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Self Managed Super Funds (SMSF)

A simple checklist for an SMSF’s annual return lodgements

By Graeme Colley
Executive Manager, SMSF Technical and Private Wealth - SuperConcepts Sydney, Australia

Spending days wading through boxes full of receipts, bank accounts and other records isn’t the reason why most trustees set up their SMSF. With advances in tax software and outsourced administration services, those days are hopefully behind us. However, what can trustees do to take the pain out of the annual pilgrimage to the fund’s accountant, auditor and returns make it to the ATO on time?

Getting tax lodgement right
Fund administration and the annual return lodgement for an SMSF may not be everyone’s cup of tea but they’re essential in helping run an efficient and compliant fund. An SMSF that is well run should sail smoothly through the ATO as the quality of an SMSF’s annual return is a clear sign of how competently the fund is managed.

Late or disorganised lodgements of annual returns are more likely to draw the ATO’s attention for review, especially if the fund has a poor lodgement record over many years. What’s more, it is uncommon for the ATO to grant blanket extensions. Late lodgement may result in ATO penalties and the fund could experience delays in investing if the fund’s regulation details are removed from the Super Lookup site.

The financial year end paper chase

There are some trustees who do their SMSF’s administration and compliance themselves by preparing the fund’s accounts in-house. This can work well with the right administration and compliance platform. However, most trustees look for the alternative solution by employing administrators, accountants and tax agents who specialise in SMSFs to overcome this potentially daunting task.

While many SMSF professional administrators provide a checklist of the information required to complete the SMSF’s annual return, finding and collating the paperwork can provide a challenge as documents may not be all in the one place. Some documents could be with the administrator, others with the fund’s accountant – and others could be in the bottom of the trustee’s desk drawer.

Knowing what to chase up and trying to get records in timely manner may hold up the lodgement of the fund’s annual return. Sometimes this can be due to a delay with just one document.

Too little, too late
Another responsibility in the annual return preparation is ensuring that any fund irregularities are identified while there is still time they can be corrected. If everyone stays on top of the fund’s activities right throughout the year, it should reduce the risk of getting nasty surprises near to the lodgement date.

For example, if a member has not drawn enough as a pension for the year – but the underpayment is not found until October in the next financial year, it’s already too late to do anything about rectifying the problem. Or perhaps, the fund has purchased a property during the year but it has been used by members and doesn’t comply with super law.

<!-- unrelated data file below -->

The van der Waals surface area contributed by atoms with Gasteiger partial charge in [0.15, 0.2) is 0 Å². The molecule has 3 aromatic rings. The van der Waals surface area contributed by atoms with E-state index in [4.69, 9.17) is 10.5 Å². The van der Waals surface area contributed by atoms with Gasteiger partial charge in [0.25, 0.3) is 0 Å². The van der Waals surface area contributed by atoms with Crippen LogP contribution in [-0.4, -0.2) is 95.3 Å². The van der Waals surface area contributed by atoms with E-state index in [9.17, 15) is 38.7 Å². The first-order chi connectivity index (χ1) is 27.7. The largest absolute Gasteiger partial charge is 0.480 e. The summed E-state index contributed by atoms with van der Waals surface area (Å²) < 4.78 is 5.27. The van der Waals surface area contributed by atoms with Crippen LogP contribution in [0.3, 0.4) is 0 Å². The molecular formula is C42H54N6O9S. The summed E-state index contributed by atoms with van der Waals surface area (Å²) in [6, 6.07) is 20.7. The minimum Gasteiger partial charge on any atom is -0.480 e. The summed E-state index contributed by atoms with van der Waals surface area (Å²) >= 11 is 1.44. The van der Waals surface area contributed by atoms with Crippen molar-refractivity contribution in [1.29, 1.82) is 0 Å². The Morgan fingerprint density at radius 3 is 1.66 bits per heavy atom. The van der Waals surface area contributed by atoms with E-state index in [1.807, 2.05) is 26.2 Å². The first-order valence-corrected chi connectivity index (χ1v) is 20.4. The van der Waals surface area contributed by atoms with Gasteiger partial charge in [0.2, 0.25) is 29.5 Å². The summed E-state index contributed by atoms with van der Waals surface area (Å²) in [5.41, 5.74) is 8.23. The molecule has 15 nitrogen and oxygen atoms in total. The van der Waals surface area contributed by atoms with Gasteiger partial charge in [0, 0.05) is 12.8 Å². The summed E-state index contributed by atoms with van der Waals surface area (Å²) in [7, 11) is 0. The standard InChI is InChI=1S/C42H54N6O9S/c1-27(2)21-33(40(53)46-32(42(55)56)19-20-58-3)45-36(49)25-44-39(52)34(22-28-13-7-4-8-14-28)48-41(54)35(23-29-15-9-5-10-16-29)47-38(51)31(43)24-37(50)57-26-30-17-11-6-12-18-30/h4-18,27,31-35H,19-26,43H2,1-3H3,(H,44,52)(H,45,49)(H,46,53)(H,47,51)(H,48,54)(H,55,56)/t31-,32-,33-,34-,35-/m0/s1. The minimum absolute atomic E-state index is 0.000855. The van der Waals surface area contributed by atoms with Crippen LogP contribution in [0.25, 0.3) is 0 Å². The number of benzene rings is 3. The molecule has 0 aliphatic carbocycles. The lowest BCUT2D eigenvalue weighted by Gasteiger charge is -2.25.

Five ways to take the pain out of annual return lodgement time

1. Start early – well before June 30. The earlier the trustees, and anyone they rely on, begin the lodgement return preparation process, the easier it will be to get finished, even if there are hold ups.

2. Monitor activity and compliance throughout the year. It is essential to make sure that the fund has paid benefits, including the payment of minimum pension payments correctly; contributions received by the fund are within the caps; and the fund’s investment strategy is on track.

3. Arrange digital data feeds to have direct access to bank and brokerage accounts to enable information to be sent directly to any administration service used by the fund. This will cut down administration time and also reduce the risk of errors.

4. Provide information to the fund’s accountant, administrator or tax agent when it is first received. Trustees may need to store other documents, such as the fund’s trust deed, in an appropriate place to save time hunting for them later on.

5. Draw on experience. Don’t forget the annual lodgement of the SMSF returns happens every year, so trustees can expect that administrators will likely ask for similar information every year. Therefore, trustees who keep good records as part of the return lodgement plan and this should probably get things completed in a timely way.

Trustees who leave the annual return preparation to the last minute are more likely to end up in a panic trying to find all the information required and may face penalties for late lodgement. A well thought out plan, and an early start could avoid all the anxiety at lodgement time.

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Graeme Colley, Executive Manager, SMSF Technical and Private Wealth SuperConcepts
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While every care has been taken in the preparation of this document, AMP Capital Investors Limited (ABN 59 001 777 591, AFSL 232497) (AMP Capital) makes no representation or warranty as to the accuracy or completeness of any statement in it including, without limitation, any forecasts. Past performance is not a reliable indicator of future performance. The information contained in this document are for illustrative purposes only and this document has been prepared for the purpose of providing general information, without taking account of any particular investor’s objectives, financial situation or needs. An investor should, before making any investment decisions, consider the appropriateness of the information in this document, and seek professional advice, having regard to the investor’s objectives, financial situation and needs.
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